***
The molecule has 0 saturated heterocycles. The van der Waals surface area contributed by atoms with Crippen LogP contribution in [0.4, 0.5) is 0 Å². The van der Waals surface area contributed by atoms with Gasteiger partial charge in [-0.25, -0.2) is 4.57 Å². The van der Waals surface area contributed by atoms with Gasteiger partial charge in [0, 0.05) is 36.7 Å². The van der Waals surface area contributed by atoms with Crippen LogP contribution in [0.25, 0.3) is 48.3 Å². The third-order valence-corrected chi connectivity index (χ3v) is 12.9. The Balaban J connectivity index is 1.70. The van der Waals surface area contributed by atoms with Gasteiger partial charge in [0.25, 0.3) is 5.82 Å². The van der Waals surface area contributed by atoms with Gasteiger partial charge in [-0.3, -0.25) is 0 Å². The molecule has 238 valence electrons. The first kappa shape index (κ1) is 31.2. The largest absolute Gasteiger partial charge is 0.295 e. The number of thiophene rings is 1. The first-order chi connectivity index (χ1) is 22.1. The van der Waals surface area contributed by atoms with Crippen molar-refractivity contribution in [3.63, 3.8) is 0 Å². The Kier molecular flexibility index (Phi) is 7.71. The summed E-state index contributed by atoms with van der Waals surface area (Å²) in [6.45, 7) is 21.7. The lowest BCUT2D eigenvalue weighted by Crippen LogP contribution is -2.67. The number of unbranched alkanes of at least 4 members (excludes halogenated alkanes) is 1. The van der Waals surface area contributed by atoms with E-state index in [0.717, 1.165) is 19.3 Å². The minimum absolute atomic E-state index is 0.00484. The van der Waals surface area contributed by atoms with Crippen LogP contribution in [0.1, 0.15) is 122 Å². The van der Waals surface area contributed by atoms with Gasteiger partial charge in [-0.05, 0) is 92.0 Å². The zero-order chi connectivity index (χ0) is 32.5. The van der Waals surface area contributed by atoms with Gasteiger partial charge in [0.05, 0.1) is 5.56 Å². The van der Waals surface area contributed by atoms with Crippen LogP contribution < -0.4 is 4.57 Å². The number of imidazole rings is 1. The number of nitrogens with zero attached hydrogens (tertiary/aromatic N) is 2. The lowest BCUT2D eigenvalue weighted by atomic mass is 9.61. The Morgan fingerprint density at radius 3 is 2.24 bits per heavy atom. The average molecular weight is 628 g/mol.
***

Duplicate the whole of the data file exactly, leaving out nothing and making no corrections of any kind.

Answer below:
The molecule has 0 saturated heterocycles. The van der Waals surface area contributed by atoms with Crippen LogP contribution in [0.4, 0.5) is 0 Å². The van der Waals surface area contributed by atoms with Gasteiger partial charge in [-0.25, -0.2) is 4.57 Å². The van der Waals surface area contributed by atoms with Gasteiger partial charge in [0, 0.05) is 36.7 Å². The van der Waals surface area contributed by atoms with Crippen LogP contribution in [0.25, 0.3) is 48.3 Å². The third-order valence-corrected chi connectivity index (χ3v) is 12.9. The Balaban J connectivity index is 1.70. The van der Waals surface area contributed by atoms with Gasteiger partial charge in [0.25, 0.3) is 5.82 Å². The van der Waals surface area contributed by atoms with Gasteiger partial charge in [-0.3, -0.25) is 0 Å². The molecule has 238 valence electrons. The first kappa shape index (κ1) is 31.2. The largest absolute Gasteiger partial charge is 0.295 e. The number of thiophene rings is 1. The first-order chi connectivity index (χ1) is 22.1. The van der Waals surface area contributed by atoms with Crippen molar-refractivity contribution in [3.63, 3.8) is 0 Å². The Kier molecular flexibility index (Phi) is 7.71. The summed E-state index contributed by atoms with van der Waals surface area (Å²) in [6.45, 7) is 21.7. The lowest BCUT2D eigenvalue weighted by Crippen LogP contribution is -2.67. The number of unbranched alkanes of at least 4 members (excludes halogenated alkanes) is 1. The van der Waals surface area contributed by atoms with E-state index in [0.717, 1.165) is 19.3 Å². The minimum absolute atomic E-state index is 0.00484. The van der Waals surface area contributed by atoms with Crippen LogP contribution in [0.1, 0.15) is 122 Å². The van der Waals surface area contributed by atoms with Gasteiger partial charge in [-0.05, 0) is 92.0 Å². The zero-order chi connectivity index (χ0) is 32.5. The van der Waals surface area contributed by atoms with Gasteiger partial charge in [0.05, 0.1) is 5.56 Å². The van der Waals surface area contributed by atoms with Crippen LogP contribution < -0.4 is 4.57 Å². The number of imidazole rings is 1. The number of nitrogens with zero attached hydrogens (tertiary/aromatic N) is 2. The lowest BCUT2D eigenvalue weighted by atomic mass is 9.61. The Morgan fingerprint density at radius 3 is 2.24 bits per heavy atom. The average molecular weight is 628 g/mol.